Mistakes of Evolution: Unreasonable Design

The idea that living things change over time has been voiced by many long before Charles Darwin. Among the early evolutionists was not only Lamarck, but Darwin's grandfather - Erasmus. However, these ideas could not become dominant in science, since they did not have a rationalistic explanation of the mechanism of evolution. Lamarck postulated a certain aspiration for perfection embedded in all living things - a special essence, which he called the principle of gradation. Darwin found a mechanistic explanation of the process of changing the organic world, and it turned out to be very simple and understandable to the educated public of that time - natural selection.

Many contemporaries of Darwin from among wealthy gentlemen were fond of artificial breeding, creating and improving breeds of horses, dogs, pigeons. It was well known that by allowing the offspring with the necessary traits to breed and culling the unsuccessful individuals, one can very quickly change the appearance and almost any properties of the animal or plant. Darwin guessed that in nature, the same process should go on its own, similar to what happens in a kennel or dovecote. If the owner of the kennel needs long-legged dogs that can run fast, he will select long-legged puppies, then cross them and for several generations will get a new breed, say, a hound. If in a certain population such conditions arise when longer-legged individuals will catch more prey or escape more successfully from a predator, then they will have a chance to leave more offspring.


Jenkin's nightmare

How is hereditary information transmitted? In the era of Darwin, it was believed that during sexual reproduction, paternal and maternal inheritance merge in the offspring into a certain indistinguishable mass. This idea was the basis of the so-called "Jenkin’s nightmare." Speaking in the racist spirit of Victorian England, engineer Fleming Jenkin asked Darwin supporters to imagine a situation where a white man accidentally lands on an island inhabited by black savages. Perhaps, Jenkin admitted, a white man, by virtue of his superiority, will become king on this island, will take a hundred wives from local women. But can it be assumed that after many years a traveler arriving on the island will see it inhabited by white people? No, “useful” heredity will dissolve in the local population. Responding to Darwin's critics became possible only with the advent of genetics. It turned out that heredity is basically discrete, and it is quite possible that the island, in the end, would be inhabited only by whites (with the fantastic assumption that the genes of a white person give advantages when reproducing).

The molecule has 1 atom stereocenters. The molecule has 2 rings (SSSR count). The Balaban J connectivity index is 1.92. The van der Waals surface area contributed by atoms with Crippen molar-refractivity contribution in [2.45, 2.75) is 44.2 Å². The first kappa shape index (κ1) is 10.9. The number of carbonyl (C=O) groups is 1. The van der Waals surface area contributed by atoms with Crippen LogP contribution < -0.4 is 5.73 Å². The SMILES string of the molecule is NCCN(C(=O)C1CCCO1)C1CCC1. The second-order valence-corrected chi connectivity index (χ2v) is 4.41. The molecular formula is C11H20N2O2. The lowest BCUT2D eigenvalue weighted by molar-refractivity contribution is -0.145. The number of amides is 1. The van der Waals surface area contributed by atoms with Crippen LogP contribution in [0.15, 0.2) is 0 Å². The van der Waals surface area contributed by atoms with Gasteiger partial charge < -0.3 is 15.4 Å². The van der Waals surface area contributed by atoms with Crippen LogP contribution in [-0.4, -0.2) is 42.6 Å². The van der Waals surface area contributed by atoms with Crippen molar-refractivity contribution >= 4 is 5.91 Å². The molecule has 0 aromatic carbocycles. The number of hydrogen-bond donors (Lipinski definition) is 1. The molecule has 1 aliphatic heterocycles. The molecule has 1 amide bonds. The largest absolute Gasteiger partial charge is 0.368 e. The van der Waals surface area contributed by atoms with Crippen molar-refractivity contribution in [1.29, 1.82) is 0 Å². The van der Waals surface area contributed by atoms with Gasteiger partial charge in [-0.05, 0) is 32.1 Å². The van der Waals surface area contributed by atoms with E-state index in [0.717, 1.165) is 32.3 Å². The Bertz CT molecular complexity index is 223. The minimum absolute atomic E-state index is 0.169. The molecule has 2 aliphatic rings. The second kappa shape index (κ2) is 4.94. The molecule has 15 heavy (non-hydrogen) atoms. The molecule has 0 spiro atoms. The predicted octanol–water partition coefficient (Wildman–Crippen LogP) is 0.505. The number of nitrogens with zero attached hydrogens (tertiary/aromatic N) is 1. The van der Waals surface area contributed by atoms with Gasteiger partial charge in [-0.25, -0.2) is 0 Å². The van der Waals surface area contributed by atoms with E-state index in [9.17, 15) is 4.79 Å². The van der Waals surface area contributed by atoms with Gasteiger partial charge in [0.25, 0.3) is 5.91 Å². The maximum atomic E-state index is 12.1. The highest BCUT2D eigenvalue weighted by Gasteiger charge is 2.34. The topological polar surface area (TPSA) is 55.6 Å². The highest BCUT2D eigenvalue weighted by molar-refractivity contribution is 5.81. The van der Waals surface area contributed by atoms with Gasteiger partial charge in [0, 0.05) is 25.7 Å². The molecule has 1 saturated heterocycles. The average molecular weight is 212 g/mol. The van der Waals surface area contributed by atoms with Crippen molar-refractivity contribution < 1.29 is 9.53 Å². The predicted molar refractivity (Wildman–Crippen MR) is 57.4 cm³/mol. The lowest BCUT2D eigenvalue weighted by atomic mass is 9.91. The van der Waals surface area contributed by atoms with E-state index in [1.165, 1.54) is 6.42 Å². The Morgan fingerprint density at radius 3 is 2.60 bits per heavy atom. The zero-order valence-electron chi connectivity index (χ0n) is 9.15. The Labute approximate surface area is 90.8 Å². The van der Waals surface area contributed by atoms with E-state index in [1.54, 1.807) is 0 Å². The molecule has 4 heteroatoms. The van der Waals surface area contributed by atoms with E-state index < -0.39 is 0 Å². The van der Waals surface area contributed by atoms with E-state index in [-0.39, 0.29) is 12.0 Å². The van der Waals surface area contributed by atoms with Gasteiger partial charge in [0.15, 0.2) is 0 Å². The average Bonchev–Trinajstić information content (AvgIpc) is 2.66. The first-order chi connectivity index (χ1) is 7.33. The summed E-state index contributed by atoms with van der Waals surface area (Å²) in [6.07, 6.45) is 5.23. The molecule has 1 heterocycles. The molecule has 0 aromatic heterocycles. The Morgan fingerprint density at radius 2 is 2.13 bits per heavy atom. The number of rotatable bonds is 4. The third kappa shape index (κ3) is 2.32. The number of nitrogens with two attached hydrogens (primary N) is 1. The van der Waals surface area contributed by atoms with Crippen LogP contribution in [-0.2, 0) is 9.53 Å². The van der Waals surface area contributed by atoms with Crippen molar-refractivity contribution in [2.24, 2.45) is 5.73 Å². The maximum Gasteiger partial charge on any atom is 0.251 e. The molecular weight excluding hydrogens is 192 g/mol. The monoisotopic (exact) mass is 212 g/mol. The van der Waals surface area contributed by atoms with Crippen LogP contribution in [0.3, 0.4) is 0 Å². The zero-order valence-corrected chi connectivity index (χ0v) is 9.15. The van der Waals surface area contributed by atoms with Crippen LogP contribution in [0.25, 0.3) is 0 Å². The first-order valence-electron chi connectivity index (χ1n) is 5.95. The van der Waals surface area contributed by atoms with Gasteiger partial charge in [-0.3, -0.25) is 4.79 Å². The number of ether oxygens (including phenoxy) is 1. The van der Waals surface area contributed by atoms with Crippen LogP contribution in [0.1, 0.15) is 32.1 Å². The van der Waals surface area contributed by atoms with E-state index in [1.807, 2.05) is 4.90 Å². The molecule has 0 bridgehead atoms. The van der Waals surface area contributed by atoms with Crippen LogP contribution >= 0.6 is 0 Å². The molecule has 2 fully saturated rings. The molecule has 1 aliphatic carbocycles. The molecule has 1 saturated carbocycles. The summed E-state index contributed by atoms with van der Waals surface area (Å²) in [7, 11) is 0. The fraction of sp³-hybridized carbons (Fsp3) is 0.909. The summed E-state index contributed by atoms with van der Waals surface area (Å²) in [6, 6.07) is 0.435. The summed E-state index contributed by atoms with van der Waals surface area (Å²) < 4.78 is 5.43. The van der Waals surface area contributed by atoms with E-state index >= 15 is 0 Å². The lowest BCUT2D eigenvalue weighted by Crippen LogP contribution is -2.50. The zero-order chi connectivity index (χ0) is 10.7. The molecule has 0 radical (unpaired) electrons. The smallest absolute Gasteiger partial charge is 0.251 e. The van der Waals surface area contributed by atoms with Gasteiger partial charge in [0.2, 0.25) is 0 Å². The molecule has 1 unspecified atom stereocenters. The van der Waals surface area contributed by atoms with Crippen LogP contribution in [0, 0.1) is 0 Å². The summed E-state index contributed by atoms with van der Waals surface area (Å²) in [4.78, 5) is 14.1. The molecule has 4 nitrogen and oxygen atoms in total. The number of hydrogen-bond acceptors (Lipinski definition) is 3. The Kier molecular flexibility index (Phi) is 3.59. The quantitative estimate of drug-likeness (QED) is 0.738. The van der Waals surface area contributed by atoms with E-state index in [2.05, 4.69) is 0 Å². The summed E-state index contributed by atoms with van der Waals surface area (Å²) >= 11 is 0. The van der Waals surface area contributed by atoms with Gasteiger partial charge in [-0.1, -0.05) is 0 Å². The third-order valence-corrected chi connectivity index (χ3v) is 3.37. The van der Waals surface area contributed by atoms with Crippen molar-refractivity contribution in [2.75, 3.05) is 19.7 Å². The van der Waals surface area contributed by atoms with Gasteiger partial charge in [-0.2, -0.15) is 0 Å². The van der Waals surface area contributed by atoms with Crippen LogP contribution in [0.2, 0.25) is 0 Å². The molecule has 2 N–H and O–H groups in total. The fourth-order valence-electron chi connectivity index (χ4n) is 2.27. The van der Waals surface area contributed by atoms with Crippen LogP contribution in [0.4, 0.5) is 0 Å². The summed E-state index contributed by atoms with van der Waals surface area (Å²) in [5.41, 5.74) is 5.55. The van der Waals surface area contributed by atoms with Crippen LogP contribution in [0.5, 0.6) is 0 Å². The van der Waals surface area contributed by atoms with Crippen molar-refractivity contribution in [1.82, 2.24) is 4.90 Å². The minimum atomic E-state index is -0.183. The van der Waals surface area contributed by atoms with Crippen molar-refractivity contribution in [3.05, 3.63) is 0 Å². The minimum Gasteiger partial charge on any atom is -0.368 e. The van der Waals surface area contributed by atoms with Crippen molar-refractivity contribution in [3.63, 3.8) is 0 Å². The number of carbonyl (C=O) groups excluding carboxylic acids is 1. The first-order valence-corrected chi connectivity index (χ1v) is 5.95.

The post-Darwin era brought with it new outstanding discoveries in biology. The DNA structure was discovered, the genetic code was deciphered, the concept of genetic mutation was introduced, however, natural selection is still recognized as the main mechanism of evolution. And it rarely happens in science that a scientist manages to intuitively find the mechanism existing in reality, which cannot be explained with a certain level of scientific knowledge. Darwin did it.

Is evolution enough for time?

However, the question arises: was there enough time for evolution to produce so many differently constructed organisms by selecting useful mutations that have arisen randomly? Modern science gives an affirmative answer to this question. After all, if we compare the rate of evolution that we observe in the fossil record with the rate of evolution that scientists now obtain in laboratory conditions, when they purposefully force organisms to evolve, it turns out that in the laboratory it is possible to achieve speeds that are many orders of magnitude higher than those what were in nature. In other words, evolution could theoretically go much faster than it did on Earth.

Moreover, the genetic differences between animals are not so great. The further we read the genomes of different animals, the clearer it becomes how similar, how related all animals are to each other. It would seem that what is common between the legs of a fly, the tentacles of anemone, the fins of a fish and the hands of a person? And it turns out that they are regulated by the same genes.

Here you need to understand that the genome works at the level of the cell, and not the whole organism. A living creature does not have a central genome. When a fertilized egg begins to divide, each daughter cell receives a copy of the entire genome. That is, all cells of the embryo, first two, then four, then eight - the same, they all have the same genetic program. And why, then, brain is formed from some cells, from others - skin, from third - heart? All this happens due to self-organization: the cells exchange signals and change for each other the environmental conditions to which their program reacts in a certain way. And already in the early stages there is a markup. It can all start with the fact that the egg has polarity. More substances are concentrated on one pole than on the other. And when the egg is divided, then in some cells there will be more substance than in others. A high concentration of this substance can be perceived as a signal for the inclusion of a particular gene. Suppose this gene encodes a signal protein. It will begin to be produced from the cell and will be perceived by the neighboring cells as a signal along which another 20 genes will turn on. They will begin to produce 20 other signals. As a result of such processes, the embryo is labeled and different genes are included in its different parts.